At last I dropped down onto the road in front of the Queens Head pub next to which I had parked my car. The pub was open and already busy with early drinkers taking advantage of the weather and downing pints of cold beer. I had other desires at that point though and when I reached the car I extracted the bottle of Lucozade Sport I had thrown in that morning. It was raspberry flavour, my least favourite, and disgustingly warm, but tasted like nectar and was gone in four swallows. I sat and rested my tired legs, regarding the pub not thirty yards distant. I could walk that short distance and treat myself to a cold beer or I could drive home to a cool bath and all the cold water I could drink.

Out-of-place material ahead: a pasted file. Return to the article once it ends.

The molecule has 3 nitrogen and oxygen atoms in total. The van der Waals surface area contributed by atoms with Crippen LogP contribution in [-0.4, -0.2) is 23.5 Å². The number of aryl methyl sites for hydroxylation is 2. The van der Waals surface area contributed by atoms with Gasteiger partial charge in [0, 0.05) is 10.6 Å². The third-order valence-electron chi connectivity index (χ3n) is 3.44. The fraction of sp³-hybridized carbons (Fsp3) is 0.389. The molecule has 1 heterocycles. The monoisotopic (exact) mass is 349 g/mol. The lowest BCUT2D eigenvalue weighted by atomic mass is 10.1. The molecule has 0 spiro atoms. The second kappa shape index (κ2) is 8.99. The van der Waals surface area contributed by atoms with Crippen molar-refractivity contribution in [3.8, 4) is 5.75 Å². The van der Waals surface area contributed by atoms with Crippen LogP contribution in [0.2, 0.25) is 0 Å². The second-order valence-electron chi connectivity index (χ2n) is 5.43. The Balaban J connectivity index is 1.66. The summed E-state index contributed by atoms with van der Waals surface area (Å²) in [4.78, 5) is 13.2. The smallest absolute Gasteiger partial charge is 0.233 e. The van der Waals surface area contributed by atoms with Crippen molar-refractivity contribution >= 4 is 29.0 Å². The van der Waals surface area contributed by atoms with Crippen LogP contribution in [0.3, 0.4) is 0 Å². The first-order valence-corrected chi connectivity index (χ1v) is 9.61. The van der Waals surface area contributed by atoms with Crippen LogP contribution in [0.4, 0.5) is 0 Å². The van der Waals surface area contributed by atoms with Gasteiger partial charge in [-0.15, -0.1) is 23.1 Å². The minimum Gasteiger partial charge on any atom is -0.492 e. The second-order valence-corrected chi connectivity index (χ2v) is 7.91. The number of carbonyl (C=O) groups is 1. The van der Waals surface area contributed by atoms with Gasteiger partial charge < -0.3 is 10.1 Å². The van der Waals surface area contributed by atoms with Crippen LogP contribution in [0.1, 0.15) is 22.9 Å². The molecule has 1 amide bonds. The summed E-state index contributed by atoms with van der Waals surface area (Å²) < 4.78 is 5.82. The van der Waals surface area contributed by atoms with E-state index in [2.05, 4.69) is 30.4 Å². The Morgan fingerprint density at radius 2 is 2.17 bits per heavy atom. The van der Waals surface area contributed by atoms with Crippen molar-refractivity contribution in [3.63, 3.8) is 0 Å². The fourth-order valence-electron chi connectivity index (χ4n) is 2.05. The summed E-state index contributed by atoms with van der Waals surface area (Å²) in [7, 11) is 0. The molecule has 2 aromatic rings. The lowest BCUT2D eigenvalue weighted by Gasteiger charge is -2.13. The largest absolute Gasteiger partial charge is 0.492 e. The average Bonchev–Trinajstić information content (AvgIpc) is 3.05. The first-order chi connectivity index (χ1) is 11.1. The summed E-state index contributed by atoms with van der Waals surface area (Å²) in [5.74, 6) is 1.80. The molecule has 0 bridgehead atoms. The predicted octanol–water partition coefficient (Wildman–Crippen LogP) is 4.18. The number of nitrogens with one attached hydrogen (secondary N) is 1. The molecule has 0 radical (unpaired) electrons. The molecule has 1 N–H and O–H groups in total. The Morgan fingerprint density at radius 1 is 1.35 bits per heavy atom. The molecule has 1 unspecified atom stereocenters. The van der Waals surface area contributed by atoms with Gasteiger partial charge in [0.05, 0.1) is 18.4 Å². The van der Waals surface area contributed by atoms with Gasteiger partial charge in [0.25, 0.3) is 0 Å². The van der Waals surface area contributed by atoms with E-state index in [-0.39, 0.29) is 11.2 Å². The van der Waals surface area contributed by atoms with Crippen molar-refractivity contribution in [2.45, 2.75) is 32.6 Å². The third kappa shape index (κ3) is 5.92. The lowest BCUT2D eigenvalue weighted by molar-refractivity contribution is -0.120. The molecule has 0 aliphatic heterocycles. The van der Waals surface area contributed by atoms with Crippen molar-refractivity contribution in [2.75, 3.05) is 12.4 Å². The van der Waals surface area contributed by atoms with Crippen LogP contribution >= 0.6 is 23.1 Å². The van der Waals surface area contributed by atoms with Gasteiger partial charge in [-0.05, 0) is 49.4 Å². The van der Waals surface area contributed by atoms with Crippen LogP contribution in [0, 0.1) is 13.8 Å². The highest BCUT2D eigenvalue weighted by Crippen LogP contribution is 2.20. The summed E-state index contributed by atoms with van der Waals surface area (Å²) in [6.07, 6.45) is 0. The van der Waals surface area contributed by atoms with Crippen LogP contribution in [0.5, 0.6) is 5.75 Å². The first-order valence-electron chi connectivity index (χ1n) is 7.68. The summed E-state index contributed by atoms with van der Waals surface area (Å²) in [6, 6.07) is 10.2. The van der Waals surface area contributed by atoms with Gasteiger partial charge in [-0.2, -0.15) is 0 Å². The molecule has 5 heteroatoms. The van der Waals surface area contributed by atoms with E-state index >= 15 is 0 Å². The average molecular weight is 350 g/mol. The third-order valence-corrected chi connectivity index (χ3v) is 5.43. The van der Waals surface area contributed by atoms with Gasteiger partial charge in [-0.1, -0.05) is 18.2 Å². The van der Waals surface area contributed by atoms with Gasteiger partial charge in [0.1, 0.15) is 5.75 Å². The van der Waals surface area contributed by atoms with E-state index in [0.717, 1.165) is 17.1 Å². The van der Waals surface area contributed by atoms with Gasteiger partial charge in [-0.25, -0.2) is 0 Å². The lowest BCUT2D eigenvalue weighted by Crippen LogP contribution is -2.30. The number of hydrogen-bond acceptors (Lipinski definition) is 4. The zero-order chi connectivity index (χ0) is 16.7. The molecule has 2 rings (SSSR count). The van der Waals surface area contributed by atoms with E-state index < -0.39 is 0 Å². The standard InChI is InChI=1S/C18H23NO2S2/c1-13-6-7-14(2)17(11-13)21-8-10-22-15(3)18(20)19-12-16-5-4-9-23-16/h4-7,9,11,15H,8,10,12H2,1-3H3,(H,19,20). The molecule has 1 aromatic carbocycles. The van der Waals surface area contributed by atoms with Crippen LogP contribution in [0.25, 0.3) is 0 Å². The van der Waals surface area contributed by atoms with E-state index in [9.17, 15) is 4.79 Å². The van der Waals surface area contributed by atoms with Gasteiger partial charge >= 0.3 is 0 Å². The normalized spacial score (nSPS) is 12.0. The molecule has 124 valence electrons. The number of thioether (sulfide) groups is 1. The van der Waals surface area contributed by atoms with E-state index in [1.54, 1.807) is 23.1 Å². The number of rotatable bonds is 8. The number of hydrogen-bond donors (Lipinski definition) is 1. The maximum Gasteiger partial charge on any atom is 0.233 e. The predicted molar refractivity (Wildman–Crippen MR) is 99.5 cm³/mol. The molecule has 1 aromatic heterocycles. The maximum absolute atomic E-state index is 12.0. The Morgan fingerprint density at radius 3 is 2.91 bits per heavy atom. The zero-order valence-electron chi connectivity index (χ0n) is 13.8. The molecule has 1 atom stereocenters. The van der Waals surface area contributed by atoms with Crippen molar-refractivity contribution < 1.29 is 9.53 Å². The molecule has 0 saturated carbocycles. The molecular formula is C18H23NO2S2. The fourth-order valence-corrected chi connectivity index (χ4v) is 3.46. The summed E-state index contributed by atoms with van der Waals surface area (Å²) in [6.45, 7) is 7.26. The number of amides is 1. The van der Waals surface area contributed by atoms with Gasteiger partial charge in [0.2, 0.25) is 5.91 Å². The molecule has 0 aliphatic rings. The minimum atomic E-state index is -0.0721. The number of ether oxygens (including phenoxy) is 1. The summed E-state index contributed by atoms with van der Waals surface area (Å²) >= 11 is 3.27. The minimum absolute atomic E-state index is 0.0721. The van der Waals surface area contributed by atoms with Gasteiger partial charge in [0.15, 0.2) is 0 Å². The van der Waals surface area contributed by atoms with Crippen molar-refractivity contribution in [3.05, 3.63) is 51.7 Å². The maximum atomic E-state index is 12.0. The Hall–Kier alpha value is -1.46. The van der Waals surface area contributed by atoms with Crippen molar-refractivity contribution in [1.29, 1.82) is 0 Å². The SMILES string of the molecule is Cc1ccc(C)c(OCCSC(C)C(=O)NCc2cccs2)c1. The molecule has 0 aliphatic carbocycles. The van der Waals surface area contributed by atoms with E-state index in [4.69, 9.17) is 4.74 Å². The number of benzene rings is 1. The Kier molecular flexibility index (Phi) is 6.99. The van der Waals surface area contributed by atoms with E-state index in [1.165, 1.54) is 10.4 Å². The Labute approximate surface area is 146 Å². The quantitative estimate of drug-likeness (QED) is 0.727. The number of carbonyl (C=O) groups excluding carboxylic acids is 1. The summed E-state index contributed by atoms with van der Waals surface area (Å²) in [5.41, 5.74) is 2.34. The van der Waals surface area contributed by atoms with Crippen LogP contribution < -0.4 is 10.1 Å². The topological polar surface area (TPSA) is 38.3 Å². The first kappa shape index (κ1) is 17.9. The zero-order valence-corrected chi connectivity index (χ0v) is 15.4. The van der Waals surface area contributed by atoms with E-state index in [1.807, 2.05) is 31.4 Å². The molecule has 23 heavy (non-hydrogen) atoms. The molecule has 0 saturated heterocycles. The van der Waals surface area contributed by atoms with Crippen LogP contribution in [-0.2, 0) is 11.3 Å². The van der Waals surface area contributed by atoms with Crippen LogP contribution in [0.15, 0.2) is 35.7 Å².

I drove home.